Asset Tokenization

What is Asset Tokenization?

Asset tokenization is the process of converting legal and economic claims against the underlying asset into composable smart contracts. In every jurisdiction in the world, asset tokenization is already being done at some scale. In the U.S., tokenization falls under the Uniform Commercial Code articles 9 through 12 - these speak to any asset issuer's ability to record stakeholders using any medium, from paper, to databases, and even blockchains.

What Regulatory Restrictions Exist?

In the U.S., the SEC makes a clear distinction between tokenization and fundraising. While tokenization converts economic and legal rights into useful tokens, fundraising lets issuers of tokenized securities raise money.

Offerings of securities that are made available to sophisticated (e.g. accredited, qualified, professional) investors are typically exempt from SEC registration and require that the issuer files Form D with the SEC after fundraising is done.

Every other offering falls under more regulatory requirements, and any issuer that raises from retail (e.g. public, non-accredited) must comply with disclosing significantly more information using various forms provided by the SEC.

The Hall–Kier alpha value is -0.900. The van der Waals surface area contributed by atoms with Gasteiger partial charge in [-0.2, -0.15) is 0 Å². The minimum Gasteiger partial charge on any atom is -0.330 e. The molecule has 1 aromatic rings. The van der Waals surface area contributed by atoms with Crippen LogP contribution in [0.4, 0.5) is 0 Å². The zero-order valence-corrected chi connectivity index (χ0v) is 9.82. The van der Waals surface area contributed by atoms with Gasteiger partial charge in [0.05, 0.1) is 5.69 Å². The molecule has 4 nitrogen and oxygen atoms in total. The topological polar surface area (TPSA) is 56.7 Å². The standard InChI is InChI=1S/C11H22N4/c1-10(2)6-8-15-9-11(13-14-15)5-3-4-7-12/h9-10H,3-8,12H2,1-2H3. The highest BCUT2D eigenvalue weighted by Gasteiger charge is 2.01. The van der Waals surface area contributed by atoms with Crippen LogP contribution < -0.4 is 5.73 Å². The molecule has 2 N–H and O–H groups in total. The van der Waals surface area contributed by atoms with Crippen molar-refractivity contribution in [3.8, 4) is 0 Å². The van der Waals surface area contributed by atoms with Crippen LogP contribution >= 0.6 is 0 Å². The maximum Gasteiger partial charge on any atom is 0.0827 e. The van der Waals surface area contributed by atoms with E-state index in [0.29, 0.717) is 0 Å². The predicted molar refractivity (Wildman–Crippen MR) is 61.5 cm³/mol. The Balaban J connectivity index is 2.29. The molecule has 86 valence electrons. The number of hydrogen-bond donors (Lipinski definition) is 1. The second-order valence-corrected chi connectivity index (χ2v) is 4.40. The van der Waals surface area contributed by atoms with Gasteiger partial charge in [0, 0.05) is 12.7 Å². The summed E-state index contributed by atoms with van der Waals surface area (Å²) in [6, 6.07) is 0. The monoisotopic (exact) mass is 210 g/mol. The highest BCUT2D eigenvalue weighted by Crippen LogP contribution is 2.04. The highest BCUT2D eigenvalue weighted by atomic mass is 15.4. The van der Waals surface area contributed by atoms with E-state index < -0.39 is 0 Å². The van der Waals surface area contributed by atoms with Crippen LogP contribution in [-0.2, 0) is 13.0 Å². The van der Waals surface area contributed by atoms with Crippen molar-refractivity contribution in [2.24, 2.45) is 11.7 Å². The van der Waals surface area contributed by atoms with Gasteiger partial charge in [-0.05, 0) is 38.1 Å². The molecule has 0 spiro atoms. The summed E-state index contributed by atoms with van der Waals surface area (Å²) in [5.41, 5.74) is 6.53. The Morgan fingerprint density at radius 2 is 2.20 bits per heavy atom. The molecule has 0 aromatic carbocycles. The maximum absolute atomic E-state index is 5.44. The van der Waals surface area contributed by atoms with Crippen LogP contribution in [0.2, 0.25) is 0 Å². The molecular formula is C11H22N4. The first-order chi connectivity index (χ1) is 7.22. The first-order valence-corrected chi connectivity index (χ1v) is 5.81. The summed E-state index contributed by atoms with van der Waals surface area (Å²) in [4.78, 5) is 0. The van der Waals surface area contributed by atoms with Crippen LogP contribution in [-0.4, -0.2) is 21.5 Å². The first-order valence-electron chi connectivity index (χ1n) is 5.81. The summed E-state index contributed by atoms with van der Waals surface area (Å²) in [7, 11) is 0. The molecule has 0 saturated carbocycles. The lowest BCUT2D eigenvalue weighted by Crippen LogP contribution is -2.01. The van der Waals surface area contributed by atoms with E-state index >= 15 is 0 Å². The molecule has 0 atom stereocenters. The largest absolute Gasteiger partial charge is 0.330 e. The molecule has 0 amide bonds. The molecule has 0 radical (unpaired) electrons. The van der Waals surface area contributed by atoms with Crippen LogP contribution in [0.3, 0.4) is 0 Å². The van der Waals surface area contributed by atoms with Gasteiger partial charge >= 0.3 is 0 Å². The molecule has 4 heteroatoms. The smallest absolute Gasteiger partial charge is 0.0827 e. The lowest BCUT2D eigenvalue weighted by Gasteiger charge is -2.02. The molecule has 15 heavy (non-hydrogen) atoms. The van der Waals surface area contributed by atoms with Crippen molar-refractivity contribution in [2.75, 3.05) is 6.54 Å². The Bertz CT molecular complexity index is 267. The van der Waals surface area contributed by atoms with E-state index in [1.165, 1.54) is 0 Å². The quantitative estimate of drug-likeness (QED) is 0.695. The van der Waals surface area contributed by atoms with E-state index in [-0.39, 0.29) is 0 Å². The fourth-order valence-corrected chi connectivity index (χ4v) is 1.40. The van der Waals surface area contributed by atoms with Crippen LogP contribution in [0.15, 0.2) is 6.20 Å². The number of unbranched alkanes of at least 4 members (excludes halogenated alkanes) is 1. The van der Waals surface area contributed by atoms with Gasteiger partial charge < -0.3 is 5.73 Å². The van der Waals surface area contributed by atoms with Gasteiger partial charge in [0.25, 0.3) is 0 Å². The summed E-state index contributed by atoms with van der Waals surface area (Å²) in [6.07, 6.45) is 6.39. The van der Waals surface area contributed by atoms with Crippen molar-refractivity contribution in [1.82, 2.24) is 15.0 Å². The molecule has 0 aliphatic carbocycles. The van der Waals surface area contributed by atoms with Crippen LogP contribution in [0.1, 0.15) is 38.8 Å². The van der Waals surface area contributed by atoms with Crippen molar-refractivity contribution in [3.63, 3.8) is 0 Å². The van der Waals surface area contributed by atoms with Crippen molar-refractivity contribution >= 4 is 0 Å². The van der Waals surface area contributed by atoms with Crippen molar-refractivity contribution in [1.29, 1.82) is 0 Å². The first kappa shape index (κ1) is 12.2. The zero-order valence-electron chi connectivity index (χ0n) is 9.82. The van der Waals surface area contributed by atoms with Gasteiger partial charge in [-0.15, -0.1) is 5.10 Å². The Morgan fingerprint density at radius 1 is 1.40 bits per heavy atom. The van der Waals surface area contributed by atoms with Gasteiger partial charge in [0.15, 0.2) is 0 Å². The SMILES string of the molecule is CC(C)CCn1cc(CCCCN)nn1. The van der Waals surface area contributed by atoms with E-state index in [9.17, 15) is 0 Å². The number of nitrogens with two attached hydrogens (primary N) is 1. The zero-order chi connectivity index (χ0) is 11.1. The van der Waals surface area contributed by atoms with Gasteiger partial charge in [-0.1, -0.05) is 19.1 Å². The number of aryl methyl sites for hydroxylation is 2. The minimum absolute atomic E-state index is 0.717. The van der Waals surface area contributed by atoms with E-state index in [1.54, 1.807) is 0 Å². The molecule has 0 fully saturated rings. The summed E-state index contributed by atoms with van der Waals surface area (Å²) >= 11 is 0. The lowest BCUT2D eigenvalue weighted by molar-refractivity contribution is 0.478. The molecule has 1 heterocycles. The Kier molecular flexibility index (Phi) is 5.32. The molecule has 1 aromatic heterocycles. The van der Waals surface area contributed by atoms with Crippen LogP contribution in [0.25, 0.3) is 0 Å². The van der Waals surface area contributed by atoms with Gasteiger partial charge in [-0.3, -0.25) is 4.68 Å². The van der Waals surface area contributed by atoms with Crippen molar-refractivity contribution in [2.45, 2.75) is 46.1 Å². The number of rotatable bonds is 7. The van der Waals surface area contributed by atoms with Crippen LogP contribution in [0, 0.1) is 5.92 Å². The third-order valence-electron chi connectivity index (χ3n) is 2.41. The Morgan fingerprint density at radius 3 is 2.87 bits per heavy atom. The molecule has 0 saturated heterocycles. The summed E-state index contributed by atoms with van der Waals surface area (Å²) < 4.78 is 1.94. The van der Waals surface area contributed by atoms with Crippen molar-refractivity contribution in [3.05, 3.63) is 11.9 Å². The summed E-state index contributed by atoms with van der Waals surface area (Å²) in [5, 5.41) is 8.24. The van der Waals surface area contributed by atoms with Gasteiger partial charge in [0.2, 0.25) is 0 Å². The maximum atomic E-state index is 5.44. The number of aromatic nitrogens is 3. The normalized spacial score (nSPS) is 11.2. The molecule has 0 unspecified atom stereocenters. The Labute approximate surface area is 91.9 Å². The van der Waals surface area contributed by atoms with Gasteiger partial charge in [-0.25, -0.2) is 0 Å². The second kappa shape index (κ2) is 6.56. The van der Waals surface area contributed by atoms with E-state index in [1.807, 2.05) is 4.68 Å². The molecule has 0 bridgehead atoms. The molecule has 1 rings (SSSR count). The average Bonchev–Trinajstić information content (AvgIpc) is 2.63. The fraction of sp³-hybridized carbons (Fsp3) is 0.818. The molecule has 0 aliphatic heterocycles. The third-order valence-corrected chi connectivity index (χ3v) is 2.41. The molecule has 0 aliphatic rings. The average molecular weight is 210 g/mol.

On Plume, asset issuers that need help from FINRA-registered brokers, exchanges, and law firms will be able to utilize their services form one app. We provide this table strictly for reference and education.

Reg DReg A+Reg CF

Who can invest?

506(b): Maximum of 35 non-accredited investors 506(c): Only accredited investors

Public (retail investors)

Public (retail investors)

How much can be raised in a 12-month period?


Tier I: $20m Tier II: $75m


What SEC Form must be filed?

Form D

Tier 1: Form 1-A, Form 1-Z Tier 2: Form 1-A, Form 1-SA (annual), Form 1-K (semi-annual), Form 1-U (ongoing)

Form C, Form C-AR (annual), Form C-U (halfway through raise)

Is public solicitation allowed?

506(b): No 506(c): Yes



Are there resale restrictions?

506(b) mandatory 6 months lockup (for reporting companies) or 1 year to sell to the public under Rule 144 506(c): mandatory 3 months lockup, can sell to accredited

No restrictions under Tier 2

Must be held for 1 year

Is a broker-dealer required?


No, but often useful for compliance

Yes, must use licensed broker-dealer or funding portal as intermediary

Is a transfer agent required?


Tier I: no but recommended Tier II: yes, must be an SEC-licensed TA

No but recommended to manage the cap table

Is escrow required?




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